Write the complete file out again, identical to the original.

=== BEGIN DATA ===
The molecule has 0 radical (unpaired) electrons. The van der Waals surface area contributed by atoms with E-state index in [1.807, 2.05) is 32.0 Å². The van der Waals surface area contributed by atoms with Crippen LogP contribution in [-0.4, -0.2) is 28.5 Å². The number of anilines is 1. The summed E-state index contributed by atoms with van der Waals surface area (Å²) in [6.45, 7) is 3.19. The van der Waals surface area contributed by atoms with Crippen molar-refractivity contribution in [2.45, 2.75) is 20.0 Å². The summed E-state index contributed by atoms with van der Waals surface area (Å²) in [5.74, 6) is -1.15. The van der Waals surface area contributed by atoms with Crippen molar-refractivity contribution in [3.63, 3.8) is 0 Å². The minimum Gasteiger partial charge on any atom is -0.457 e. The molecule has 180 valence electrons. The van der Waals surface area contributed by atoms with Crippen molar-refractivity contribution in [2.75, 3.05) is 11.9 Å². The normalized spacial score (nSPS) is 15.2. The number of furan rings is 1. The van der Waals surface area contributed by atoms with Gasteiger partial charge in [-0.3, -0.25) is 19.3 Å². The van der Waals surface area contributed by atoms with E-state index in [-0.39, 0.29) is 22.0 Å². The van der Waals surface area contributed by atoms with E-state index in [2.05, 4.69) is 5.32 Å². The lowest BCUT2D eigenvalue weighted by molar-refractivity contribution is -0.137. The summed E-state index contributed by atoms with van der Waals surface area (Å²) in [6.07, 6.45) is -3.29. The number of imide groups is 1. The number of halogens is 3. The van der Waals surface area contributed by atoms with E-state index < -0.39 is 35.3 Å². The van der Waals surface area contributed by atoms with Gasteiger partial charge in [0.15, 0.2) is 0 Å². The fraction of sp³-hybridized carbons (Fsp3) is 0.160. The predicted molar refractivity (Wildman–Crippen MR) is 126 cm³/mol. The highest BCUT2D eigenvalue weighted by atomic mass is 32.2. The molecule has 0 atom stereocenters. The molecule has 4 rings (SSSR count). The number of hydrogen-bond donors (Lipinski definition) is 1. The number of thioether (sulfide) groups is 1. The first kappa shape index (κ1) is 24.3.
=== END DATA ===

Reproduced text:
The molecule has 0 radical (unpaired) electrons. The van der Waals surface area contributed by atoms with E-state index in [1.807, 2.05) is 32.0 Å². The van der Waals surface area contributed by atoms with Crippen LogP contribution in [-0.4, -0.2) is 28.5 Å². The number of anilines is 1. The summed E-state index contributed by atoms with van der Waals surface area (Å²) in [6.45, 7) is 3.19. The van der Waals surface area contributed by atoms with Crippen molar-refractivity contribution in [2.45, 2.75) is 20.0 Å². The summed E-state index contributed by atoms with van der Waals surface area (Å²) in [5.74, 6) is -1.15. The van der Waals surface area contributed by atoms with Crippen molar-refractivity contribution in [3.63, 3.8) is 0 Å². The minimum Gasteiger partial charge on any atom is -0.457 e. The molecule has 180 valence electrons. The van der Waals surface area contributed by atoms with Crippen molar-refractivity contribution in [2.75, 3.05) is 11.9 Å². The normalized spacial score (nSPS) is 15.2. The number of furan rings is 1. The van der Waals surface area contributed by atoms with Gasteiger partial charge in [-0.3, -0.25) is 19.3 Å². The van der Waals surface area contributed by atoms with E-state index in [-0.39, 0.29) is 22.0 Å². The van der Waals surface area contributed by atoms with E-state index in [2.05, 4.69) is 5.32 Å². The lowest BCUT2D eigenvalue weighted by molar-refractivity contribution is -0.137. The summed E-state index contributed by atoms with van der Waals surface area (Å²) in [6.07, 6.45) is -3.29. The number of imide groups is 1. The number of halogens is 3. The van der Waals surface area contributed by atoms with E-state index < -0.39 is 35.3 Å². The van der Waals surface area contributed by atoms with Gasteiger partial charge in [0.15, 0.2) is 0 Å². The fraction of sp³-hybridized carbons (Fsp3) is 0.160. The predicted molar refractivity (Wildman–Crippen MR) is 126 cm³/mol. The highest BCUT2D eigenvalue weighted by atomic mass is 32.2. The molecule has 0 atom stereocenters. The molecule has 4 rings (SSSR count). The number of hydrogen-bond donors (Lipinski definition) is 1. The number of thioether (sulfide) groups is 1. The first kappa shape index (κ1) is 24.3.